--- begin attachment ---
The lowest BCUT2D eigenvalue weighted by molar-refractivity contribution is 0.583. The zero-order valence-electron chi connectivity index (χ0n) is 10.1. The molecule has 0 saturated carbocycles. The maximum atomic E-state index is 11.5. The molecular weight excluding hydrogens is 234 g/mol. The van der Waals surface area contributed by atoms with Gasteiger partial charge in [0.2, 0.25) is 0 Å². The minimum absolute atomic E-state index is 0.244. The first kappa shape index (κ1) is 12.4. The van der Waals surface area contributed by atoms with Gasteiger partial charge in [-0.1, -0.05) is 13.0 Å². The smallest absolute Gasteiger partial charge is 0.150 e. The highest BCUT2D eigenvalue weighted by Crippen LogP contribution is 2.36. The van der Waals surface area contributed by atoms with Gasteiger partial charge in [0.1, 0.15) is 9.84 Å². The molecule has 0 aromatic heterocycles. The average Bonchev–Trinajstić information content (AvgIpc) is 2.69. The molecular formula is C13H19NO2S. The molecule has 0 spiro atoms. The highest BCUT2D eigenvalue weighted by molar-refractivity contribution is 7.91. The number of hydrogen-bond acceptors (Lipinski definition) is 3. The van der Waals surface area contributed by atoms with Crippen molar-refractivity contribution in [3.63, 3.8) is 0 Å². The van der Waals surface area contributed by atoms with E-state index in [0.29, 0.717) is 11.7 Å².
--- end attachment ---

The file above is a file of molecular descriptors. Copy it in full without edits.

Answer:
The lowest BCUT2D eigenvalue weighted by molar-refractivity contribution is 0.583. The zero-order valence-electron chi connectivity index (χ0n) is 10.1. The molecule has 0 saturated carbocycles. The maximum atomic E-state index is 11.5. The molecular weight excluding hydrogens is 234 g/mol. The van der Waals surface area contributed by atoms with Gasteiger partial charge in [0.2, 0.25) is 0 Å². The minimum absolute atomic E-state index is 0.244. The first kappa shape index (κ1) is 12.4. The van der Waals surface area contributed by atoms with Gasteiger partial charge in [-0.1, -0.05) is 13.0 Å². The smallest absolute Gasteiger partial charge is 0.150 e. The highest BCUT2D eigenvalue weighted by Crippen LogP contribution is 2.36. The van der Waals surface area contributed by atoms with Gasteiger partial charge in [0.1, 0.15) is 9.84 Å². The molecule has 0 aromatic heterocycles. The average Bonchev–Trinajstić information content (AvgIpc) is 2.69. The molecular formula is C13H19NO2S. The molecule has 0 spiro atoms. The highest BCUT2D eigenvalue weighted by molar-refractivity contribution is 7.91. The number of hydrogen-bond acceptors (Lipinski definition) is 3. The van der Waals surface area contributed by atoms with Crippen molar-refractivity contribution in [3.63, 3.8) is 0 Å². The van der Waals surface area contributed by atoms with E-state index in [0.29, 0.717) is 11.7 Å².